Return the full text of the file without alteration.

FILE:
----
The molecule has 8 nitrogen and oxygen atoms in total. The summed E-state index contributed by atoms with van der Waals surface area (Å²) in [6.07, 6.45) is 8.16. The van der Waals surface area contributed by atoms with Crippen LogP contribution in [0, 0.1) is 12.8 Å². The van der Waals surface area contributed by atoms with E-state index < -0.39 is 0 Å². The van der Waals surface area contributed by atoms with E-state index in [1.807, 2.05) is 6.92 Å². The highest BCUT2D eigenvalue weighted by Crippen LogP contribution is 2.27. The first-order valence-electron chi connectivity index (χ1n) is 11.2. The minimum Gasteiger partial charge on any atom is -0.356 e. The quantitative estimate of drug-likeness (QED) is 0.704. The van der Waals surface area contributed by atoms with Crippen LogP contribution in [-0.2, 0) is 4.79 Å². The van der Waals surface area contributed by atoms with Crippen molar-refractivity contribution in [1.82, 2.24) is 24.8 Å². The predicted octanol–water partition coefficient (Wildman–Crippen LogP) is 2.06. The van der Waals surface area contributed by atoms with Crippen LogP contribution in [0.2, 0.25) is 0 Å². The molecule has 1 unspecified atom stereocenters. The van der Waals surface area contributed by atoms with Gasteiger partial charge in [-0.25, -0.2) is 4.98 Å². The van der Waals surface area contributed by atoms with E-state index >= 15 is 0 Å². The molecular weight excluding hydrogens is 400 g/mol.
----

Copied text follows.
The molecule has 8 nitrogen and oxygen atoms in total. The summed E-state index contributed by atoms with van der Waals surface area (Å²) in [6.07, 6.45) is 8.16. The van der Waals surface area contributed by atoms with Crippen LogP contribution in [0, 0.1) is 12.8 Å². The van der Waals surface area contributed by atoms with E-state index < -0.39 is 0 Å². The van der Waals surface area contributed by atoms with E-state index in [1.807, 2.05) is 6.92 Å². The highest BCUT2D eigenvalue weighted by Crippen LogP contribution is 2.27. The first-order valence-electron chi connectivity index (χ1n) is 11.2. The minimum Gasteiger partial charge on any atom is -0.356 e. The quantitative estimate of drug-likeness (QED) is 0.704. The van der Waals surface area contributed by atoms with Crippen LogP contribution in [-0.2, 0) is 4.79 Å². The van der Waals surface area contributed by atoms with Crippen molar-refractivity contribution in [1.82, 2.24) is 24.8 Å². The predicted octanol–water partition coefficient (Wildman–Crippen LogP) is 2.06. The van der Waals surface area contributed by atoms with Crippen LogP contribution in [0.2, 0.25) is 0 Å². The molecule has 1 unspecified atom stereocenters. The van der Waals surface area contributed by atoms with Gasteiger partial charge in [-0.25, -0.2) is 4.98 Å². The van der Waals surface area contributed by atoms with E-state index >= 15 is 0 Å². The molecular weight excluding hydrogens is 400 g/mol.